Austin Film Festival: On Story

Thanks to Amanda the Aspiring Writer, I now have a couple very interesting videos for you to watch.

On Story, a new series presented by Austin Film Festival, highlights the creative process of film making by featuring interviews with leading screenwriters, directors, and producers.  Each episode also showcases a short film by one of Austin’s up and coming film makers.

Some of the interviewees included are Randall Wallace, Lawrence Kasdan, Shane Black, David Hayter, Roberto Orci, Damon Lindelof, Robert Rodriguez, and more.

Sorry, media no longer linked.

Interview with Screenwriter Derek Haas

Derek Haas

Derek Haas is an author and screenwriter whose work includes the bestselling novel The Silver Bear and the screenplays 3:10 to Yuma and Wanted.  He is also the editor of, where he publishes new short fiction.  You can learn more about him on his website at

I was fortunate enough to score a short interview with him briefly in 2010.  Here is some advice he had to offer for an aspiring screenwriter.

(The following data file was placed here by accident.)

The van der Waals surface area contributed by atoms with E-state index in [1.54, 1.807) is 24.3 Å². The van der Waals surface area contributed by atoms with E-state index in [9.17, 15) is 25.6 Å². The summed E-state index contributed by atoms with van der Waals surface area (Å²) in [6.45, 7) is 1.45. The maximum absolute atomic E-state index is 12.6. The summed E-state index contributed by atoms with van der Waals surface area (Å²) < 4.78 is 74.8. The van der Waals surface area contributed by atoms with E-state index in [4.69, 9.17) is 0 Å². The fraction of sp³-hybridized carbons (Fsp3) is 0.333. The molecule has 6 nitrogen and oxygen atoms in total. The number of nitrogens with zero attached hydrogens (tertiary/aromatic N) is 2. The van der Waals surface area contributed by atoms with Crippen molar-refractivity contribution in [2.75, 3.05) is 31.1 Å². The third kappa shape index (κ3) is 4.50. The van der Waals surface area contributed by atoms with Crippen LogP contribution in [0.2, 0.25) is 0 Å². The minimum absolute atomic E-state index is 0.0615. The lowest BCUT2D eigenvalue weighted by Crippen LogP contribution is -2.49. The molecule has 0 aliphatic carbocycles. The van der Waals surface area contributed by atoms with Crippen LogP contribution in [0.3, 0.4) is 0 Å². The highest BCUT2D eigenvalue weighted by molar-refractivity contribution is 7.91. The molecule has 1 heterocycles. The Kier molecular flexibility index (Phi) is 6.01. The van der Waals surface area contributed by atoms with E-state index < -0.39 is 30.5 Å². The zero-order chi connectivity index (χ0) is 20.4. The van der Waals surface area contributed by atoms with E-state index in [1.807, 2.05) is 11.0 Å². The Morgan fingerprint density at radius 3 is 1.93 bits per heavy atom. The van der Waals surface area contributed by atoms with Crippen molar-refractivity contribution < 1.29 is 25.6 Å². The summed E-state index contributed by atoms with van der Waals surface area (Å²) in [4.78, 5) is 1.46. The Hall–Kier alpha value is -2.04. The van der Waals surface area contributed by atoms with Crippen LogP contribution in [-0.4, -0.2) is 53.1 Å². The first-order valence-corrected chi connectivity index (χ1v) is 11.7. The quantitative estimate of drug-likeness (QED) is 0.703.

How did you get into screenwriting?  When was your “lucky break”?

I always wanted to be a writer… in sixth grade, I asked my parents for a typewriter for Christmas.  I wrote stories all through junior high and high school, mostly to amuse myself.  My parents also purchased a Betamax video camera and my buddies and I made movies just about every day in the lovely suburbs of Richardson, Texas, just outside of Dallas.

I went to Baylor University and graduated with a BA in English in ’91 and then an MA in English Lit in ’95.  After school, I worked in advertising for a while. I wasn’t on the copywriting side… I was an account manager.  I kept writing at night, first on a novel (which wasn’t very good but taught me a lot about writing) and then on an idea for a screenplay.